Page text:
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The emotional brain of children and teenagers
Taking place on Saturday 15 June 2019 at The Child Centre for Mental Health London the latest conference hosted by CCMH will address ‘What children and teenagers need to know about life in order to live well’. Through fascinating film footage and deeply moving case material, teachers and parents can learn how to present science and psychology-informed key information to young people on vital topics such as living with your emotional brain, why love hurts, how to make up after a row and knowing your brain chemicals so you can calm down effectively after stressful emotions instead of self-harming or turning to drink or drugs. Other topics to be covered include what drugs do to your brain, the key causes of depression and anxiety, how to prevent mental illness, how to keep going when you want to give up, why people want to die and why they want to live, what you need to know about sexuality and gender, how to manage friendships well and how to be a great parent.
Speakers - eminent psychologist and neuroscientist Dr Margot Sunderland, trauma informed practice and emotional health trainer Clare Williams and psychotherapist and transgender specialist Bob Withers - will present research evidence showing that supporting young people and parents with psycho-education such as the aforementioned topics can significantly reduce mental health problems and dramatically improve the ability of couples, families and friends to resolve conflict with dignity, and love in peace not torment.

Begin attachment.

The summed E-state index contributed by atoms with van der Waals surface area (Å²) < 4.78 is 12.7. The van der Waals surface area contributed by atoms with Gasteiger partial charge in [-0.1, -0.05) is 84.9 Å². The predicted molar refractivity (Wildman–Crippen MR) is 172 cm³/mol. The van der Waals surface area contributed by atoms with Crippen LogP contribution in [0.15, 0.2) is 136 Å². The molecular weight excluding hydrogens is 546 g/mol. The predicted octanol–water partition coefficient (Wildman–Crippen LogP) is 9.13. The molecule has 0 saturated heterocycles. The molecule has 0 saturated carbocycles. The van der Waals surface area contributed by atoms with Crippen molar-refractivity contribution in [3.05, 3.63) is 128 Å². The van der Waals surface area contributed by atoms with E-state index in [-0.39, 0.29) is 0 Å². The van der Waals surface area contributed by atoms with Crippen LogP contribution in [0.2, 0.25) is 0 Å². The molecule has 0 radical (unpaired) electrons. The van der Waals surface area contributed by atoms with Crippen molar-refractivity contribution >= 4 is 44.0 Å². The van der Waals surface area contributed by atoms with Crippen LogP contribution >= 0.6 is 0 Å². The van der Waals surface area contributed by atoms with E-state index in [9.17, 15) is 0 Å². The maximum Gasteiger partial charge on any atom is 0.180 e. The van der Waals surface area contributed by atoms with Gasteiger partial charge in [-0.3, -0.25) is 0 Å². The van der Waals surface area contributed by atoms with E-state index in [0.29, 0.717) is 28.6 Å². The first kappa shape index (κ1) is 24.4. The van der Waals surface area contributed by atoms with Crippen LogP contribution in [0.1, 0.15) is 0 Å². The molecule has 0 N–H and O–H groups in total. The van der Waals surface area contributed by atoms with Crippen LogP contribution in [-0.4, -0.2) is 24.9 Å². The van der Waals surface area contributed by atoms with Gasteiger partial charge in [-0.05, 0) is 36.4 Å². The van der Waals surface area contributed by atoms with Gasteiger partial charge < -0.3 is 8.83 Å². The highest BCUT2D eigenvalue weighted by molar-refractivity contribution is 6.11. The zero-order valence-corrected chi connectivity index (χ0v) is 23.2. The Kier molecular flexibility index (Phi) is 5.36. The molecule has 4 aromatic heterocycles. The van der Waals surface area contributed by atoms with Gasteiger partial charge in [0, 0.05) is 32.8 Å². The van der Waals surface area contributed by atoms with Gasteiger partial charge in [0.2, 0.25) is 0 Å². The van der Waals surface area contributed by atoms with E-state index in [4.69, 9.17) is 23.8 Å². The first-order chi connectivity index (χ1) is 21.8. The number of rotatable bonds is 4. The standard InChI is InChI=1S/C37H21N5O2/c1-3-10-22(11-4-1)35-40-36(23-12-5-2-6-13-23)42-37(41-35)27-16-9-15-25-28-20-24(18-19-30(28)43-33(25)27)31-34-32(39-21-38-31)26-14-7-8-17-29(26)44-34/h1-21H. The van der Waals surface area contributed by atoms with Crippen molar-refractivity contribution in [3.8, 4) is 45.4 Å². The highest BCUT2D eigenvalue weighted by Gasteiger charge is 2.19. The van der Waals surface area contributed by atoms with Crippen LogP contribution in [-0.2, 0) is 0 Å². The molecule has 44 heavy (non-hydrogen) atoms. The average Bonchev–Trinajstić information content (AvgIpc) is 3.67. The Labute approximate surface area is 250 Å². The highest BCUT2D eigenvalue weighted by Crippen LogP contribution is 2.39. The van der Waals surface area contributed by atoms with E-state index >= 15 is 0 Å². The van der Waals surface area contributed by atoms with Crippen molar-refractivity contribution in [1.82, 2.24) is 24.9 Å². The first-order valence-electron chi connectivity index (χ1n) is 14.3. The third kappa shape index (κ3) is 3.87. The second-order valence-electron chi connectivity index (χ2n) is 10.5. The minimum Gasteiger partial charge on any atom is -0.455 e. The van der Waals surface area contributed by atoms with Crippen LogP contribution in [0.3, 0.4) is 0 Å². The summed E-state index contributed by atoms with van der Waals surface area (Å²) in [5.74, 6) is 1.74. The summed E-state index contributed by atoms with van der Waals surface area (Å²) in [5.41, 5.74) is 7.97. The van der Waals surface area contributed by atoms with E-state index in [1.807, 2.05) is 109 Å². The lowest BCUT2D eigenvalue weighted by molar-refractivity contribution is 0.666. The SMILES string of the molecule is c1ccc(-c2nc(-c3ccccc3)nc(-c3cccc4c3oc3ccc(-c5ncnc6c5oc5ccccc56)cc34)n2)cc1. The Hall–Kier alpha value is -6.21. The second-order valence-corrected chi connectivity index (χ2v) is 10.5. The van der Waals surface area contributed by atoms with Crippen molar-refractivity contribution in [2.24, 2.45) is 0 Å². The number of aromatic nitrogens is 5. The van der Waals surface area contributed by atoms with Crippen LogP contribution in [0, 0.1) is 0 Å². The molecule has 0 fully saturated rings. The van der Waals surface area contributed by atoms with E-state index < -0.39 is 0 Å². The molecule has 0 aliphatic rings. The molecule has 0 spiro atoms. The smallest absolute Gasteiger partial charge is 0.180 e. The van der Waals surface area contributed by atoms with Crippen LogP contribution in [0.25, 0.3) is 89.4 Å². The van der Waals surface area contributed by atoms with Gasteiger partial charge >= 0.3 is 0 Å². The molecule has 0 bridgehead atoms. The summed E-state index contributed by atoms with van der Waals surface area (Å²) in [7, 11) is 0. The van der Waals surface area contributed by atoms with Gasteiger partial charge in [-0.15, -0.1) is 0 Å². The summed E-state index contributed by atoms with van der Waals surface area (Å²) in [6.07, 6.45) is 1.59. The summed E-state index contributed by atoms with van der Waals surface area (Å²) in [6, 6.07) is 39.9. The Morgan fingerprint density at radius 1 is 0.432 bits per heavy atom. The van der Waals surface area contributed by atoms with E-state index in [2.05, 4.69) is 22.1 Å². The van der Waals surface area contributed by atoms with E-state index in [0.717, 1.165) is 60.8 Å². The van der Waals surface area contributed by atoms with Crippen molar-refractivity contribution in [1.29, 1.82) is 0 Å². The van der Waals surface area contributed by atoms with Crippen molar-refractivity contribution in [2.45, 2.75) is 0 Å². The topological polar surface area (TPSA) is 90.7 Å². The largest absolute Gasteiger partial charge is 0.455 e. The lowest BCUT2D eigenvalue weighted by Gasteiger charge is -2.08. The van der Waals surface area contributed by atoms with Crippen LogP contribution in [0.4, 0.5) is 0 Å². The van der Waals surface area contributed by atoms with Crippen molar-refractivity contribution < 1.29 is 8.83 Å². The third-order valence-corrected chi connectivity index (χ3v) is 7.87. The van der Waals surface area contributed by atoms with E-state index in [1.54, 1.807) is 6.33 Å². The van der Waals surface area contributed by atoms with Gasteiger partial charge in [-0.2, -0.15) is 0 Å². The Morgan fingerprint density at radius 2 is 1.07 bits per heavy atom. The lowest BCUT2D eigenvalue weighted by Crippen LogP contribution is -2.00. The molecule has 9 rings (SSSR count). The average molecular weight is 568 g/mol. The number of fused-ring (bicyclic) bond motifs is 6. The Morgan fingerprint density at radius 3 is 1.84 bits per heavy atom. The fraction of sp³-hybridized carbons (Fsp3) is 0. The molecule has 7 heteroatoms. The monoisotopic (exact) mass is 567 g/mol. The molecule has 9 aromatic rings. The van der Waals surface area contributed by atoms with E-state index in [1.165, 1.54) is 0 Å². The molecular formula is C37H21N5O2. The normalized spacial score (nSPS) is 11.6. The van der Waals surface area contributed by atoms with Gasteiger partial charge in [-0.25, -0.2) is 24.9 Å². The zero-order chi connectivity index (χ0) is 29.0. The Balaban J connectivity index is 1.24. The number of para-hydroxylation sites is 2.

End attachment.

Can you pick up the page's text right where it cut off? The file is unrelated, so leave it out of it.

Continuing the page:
The aim of the conference is to help delegates understand who should impart this knowledge to young people (do-able training implications for non-psychologists) and how to move from the anxiety of ‘pseudo-competency’ to complete competence in delivering psychological and neuroscience-based PSHE-based mental health education in schools.
They will also learn what aspects of prevention and alleviation of human suffering cannot be addressed effectively through didactic learning (providing students with the required theoretical knowledge) and require instead relational change through individual face-to-face contact time with an emotionally-available adult in the school or home environment.
Presenters at the conference will highlight the need for mental health programmes in schools to draw on 50 years of peer-reviewed psychological studies about the human condition and over 30 years of research in affective neuroscience (the study of the neural mechanisms of emotion) if we are to see an improvement in the mental wellbeing of young people and PSHE in today’s schools.